Majolica may refer to
Tin-glazed pottery, decorated earthenware pottery with an opaque white glaze.
Maiolica, a type of tin-glazed pottery made in Italy.
Victorian majolica, brightly coloured earthenware pottery with a clear lead glaze
Tin-glazed pottery is pottery covered in glaze containing tin oxide which is white, shiny and opaque. (See tin-glazing.) The pottery body is usually made of red or buff colored earthenware and the white glaze was often used to imitate Chinese porcelain. Tin-glazed pottery is usually decorated, the decoration applied to the unfired glaze surface by brush as metallic oxides, commonly cobalt oxide, copper oxide, iron oxide, manganese dioxide and antimony oxide. The makers of Italian tin-glazed pottery from the lateRenaissance blended oxides to produce detailed and realistic polychrome paintings.
The earliest tin-glazed pottery appears to have been made in Iraq in the 9th century, the oldest fragments having been excavated during the First World War from the palace of Samarra about fifty miles north of Baghdad. From there it spread to Egypt, Persia and Spain before reaching Italy in the Renaissance, Holland in the 16th century and England, France and other European countries shortly after.
Tin-glazed (Majolica) plate fromFaenza, Italyhttp://en.wikipedia.org/wiki/Tin-glazed_pottery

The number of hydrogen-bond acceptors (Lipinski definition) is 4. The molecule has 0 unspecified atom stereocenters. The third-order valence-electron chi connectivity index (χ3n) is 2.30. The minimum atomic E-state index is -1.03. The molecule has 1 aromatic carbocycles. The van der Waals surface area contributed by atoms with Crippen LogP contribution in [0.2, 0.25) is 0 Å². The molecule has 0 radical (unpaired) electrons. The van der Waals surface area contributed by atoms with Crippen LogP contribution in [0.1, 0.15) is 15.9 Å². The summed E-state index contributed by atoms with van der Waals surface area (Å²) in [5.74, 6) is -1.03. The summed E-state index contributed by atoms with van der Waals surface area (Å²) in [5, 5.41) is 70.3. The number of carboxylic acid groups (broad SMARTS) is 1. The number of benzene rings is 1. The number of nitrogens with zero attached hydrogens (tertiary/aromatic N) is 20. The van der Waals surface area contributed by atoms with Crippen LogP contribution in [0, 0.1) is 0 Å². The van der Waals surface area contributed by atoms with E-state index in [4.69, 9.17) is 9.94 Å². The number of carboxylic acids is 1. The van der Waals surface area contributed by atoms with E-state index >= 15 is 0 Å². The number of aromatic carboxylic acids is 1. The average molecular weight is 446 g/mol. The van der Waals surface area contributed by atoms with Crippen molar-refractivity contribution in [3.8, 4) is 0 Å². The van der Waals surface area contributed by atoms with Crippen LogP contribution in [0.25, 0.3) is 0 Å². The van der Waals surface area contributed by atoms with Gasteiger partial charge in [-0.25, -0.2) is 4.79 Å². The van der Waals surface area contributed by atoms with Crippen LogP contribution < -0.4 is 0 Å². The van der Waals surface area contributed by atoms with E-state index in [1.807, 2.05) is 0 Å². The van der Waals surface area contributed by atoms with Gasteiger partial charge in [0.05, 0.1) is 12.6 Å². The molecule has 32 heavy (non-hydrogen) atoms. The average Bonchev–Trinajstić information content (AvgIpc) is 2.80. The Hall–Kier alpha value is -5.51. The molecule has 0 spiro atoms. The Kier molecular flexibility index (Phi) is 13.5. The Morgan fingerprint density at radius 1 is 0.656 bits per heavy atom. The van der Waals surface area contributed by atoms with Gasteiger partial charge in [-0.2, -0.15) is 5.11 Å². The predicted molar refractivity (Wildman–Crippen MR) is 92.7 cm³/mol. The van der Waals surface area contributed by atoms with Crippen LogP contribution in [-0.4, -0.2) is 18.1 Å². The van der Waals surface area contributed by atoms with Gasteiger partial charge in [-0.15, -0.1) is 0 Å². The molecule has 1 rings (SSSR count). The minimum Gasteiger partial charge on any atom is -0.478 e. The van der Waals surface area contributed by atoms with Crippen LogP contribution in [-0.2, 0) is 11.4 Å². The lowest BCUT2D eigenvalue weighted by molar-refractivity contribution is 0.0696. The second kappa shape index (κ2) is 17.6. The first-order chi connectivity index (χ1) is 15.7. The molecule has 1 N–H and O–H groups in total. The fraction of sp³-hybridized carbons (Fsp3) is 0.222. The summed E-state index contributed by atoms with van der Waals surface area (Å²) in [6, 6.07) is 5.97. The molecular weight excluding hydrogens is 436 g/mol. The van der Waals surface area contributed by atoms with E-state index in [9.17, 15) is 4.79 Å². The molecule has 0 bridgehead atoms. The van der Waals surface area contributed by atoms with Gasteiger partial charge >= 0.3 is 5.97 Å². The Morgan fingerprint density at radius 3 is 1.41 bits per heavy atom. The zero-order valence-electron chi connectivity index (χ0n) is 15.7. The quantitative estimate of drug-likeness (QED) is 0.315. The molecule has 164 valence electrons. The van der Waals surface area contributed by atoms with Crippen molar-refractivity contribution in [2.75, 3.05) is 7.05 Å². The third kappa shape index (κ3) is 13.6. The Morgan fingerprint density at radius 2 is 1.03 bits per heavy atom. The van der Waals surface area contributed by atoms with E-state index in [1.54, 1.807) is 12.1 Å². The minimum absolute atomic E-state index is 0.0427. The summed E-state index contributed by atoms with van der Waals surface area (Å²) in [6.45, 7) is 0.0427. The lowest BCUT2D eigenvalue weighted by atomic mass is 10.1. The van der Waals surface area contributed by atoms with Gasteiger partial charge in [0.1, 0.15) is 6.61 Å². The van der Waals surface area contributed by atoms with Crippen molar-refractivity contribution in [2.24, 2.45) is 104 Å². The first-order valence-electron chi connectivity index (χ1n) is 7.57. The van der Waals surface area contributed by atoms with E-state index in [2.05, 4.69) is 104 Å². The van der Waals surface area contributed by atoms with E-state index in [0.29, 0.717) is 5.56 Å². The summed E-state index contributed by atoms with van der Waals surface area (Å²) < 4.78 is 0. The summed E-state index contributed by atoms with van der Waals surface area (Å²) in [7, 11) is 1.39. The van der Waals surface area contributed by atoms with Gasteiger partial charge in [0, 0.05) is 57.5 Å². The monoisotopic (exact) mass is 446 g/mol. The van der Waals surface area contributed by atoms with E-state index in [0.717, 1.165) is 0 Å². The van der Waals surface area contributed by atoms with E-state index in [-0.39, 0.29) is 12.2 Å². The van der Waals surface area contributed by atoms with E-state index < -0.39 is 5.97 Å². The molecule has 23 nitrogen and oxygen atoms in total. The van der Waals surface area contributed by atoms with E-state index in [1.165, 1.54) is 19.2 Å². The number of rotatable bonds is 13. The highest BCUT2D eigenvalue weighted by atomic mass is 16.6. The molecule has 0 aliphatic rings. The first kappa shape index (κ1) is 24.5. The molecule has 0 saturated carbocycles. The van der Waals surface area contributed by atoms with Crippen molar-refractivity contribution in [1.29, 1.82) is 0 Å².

The development of white, or near white, firing bodies in Europe from the late 18th century, such as Creamware by Josiah Wedgwood and porcelain, reduced the demand for Delftware (Holland), faience (France) and majolica.
The rise in the cost of tin oxide during the First World War led to its partial substitution by zirconium compounds in the glaze.
Maiolica is Italian tin-glazed pottery dating from the Renaissance. It is decorated in bright colours on a white background, frequently depicting historical and legendary scenes
The name is thought to come from the medieval Italian word for Majorca, an island on the route for ships bringing Hispano-Moresque wares from Valencia to Italy. Moorish potters from Majorca are reputed to have worked in Sicily and it has been suggested that their wares reached the Italian mainland from Caltagirone.An alternative explanation of the name is that it comes from the Spanish term obra de Malaga, denoting “[imported] wares from Malaga”.orobra de mélequa, the Spanish name for lustre.
A Hispano-Moresque dish, approx 32cm diameter, with Christian monogram "IHS", decorated in cobalt blue and gold luster. Valencia, c.1430-1500. Burrell Collection
Victorian majolica is earthenware pottery made in 19th century Britain, Europe and the USA with molded surfaces and colorful clear lead glazes.
Victorian majolica was originated by Mintons Ltd, who exhibited it at the Great Exhibition of 1851 under the name Palissy ware
The public came to call Minton's Palissy Ware majolica ware; Palissy ware dropped out of use and majolicastuck. In the 1880s, the curators of the South Kensington Museum (now the V&A) tried to clear up the confusion by reviving the Italian pronunciation maiolica for Italian tin-glaze.
Minton majolica swan vasehttp://en.wikipedia.org/wiki/Victorian_majolica
For more majolica:http://wanelo.com/vintage_vogue_team/collections/majolica